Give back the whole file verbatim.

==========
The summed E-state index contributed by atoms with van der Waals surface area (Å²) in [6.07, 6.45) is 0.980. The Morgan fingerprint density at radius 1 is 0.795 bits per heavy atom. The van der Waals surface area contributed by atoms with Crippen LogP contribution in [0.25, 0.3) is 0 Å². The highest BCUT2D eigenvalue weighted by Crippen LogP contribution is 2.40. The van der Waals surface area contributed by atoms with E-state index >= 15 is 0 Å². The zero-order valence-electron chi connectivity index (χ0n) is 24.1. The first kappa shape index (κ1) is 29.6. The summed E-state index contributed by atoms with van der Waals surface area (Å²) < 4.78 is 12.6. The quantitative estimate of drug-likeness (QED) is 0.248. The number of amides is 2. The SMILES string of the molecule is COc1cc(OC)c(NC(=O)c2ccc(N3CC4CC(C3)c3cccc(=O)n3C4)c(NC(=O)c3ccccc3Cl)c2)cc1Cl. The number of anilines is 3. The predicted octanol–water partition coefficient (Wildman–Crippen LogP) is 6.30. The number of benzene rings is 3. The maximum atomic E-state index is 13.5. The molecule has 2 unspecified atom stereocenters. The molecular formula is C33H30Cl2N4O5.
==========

The summed E-state index contributed by atoms with van der Waals surface area (Å²) in [6.07, 6.45) is 0.980. The Morgan fingerprint density at radius 1 is 0.795 bits per heavy atom. The van der Waals surface area contributed by atoms with Crippen LogP contribution in [0.25, 0.3) is 0 Å². The highest BCUT2D eigenvalue weighted by Crippen LogP contribution is 2.40. The van der Waals surface area contributed by atoms with E-state index >= 15 is 0 Å². The zero-order valence-electron chi connectivity index (χ0n) is 24.1. The first kappa shape index (κ1) is 29.6. The summed E-state index contributed by atoms with van der Waals surface area (Å²) < 4.78 is 12.6. The quantitative estimate of drug-likeness (QED) is 0.248. The number of amides is 2. The SMILES string of the molecule is COc1cc(OC)c(NC(=O)c2ccc(N3CC4CC(C3)c3cccc(=O)n3C4)c(NC(=O)c3ccccc3Cl)c2)cc1Cl. The number of anilines is 3. The predicted octanol–water partition coefficient (Wildman–Crippen LogP) is 6.30. The number of benzene rings is 3. The maximum atomic E-state index is 13.5. The molecule has 2 unspecified atom stereocenters. The molecular formula is C33H30Cl2N4O5.